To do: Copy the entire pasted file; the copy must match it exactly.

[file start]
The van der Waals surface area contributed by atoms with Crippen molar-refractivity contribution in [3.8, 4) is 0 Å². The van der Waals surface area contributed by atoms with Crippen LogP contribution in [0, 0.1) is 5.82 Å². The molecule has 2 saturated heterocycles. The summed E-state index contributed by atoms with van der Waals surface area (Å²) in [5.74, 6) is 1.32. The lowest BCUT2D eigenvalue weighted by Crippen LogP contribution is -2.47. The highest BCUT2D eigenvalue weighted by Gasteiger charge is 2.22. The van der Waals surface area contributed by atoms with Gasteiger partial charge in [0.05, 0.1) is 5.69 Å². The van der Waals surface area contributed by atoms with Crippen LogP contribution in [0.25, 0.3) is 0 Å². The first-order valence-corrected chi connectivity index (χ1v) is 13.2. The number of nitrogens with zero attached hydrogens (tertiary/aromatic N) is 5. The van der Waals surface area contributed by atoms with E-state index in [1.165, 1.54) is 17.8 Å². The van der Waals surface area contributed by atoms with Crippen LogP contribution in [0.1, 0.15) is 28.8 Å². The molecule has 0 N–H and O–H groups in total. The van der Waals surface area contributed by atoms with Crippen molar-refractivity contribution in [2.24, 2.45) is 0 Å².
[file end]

The van der Waals surface area contributed by atoms with Crippen molar-refractivity contribution in [3.8, 4) is 0 Å². The van der Waals surface area contributed by atoms with Crippen LogP contribution in [0, 0.1) is 5.82 Å². The molecule has 2 saturated heterocycles. The summed E-state index contributed by atoms with van der Waals surface area (Å²) in [5.74, 6) is 1.32. The lowest BCUT2D eigenvalue weighted by Crippen LogP contribution is -2.47. The highest BCUT2D eigenvalue weighted by Gasteiger charge is 2.22. The van der Waals surface area contributed by atoms with Gasteiger partial charge in [0.05, 0.1) is 5.69 Å². The van der Waals surface area contributed by atoms with Crippen LogP contribution in [0.25, 0.3) is 0 Å². The first-order valence-corrected chi connectivity index (χ1v) is 13.2. The number of nitrogens with zero attached hydrogens (tertiary/aromatic N) is 5. The van der Waals surface area contributed by atoms with E-state index in [1.165, 1.54) is 17.8 Å². The van der Waals surface area contributed by atoms with Crippen LogP contribution in [0.1, 0.15) is 28.8 Å². The molecule has 0 N–H and O–H groups in total. The van der Waals surface area contributed by atoms with Crippen molar-refractivity contribution in [2.24, 2.45) is 0 Å².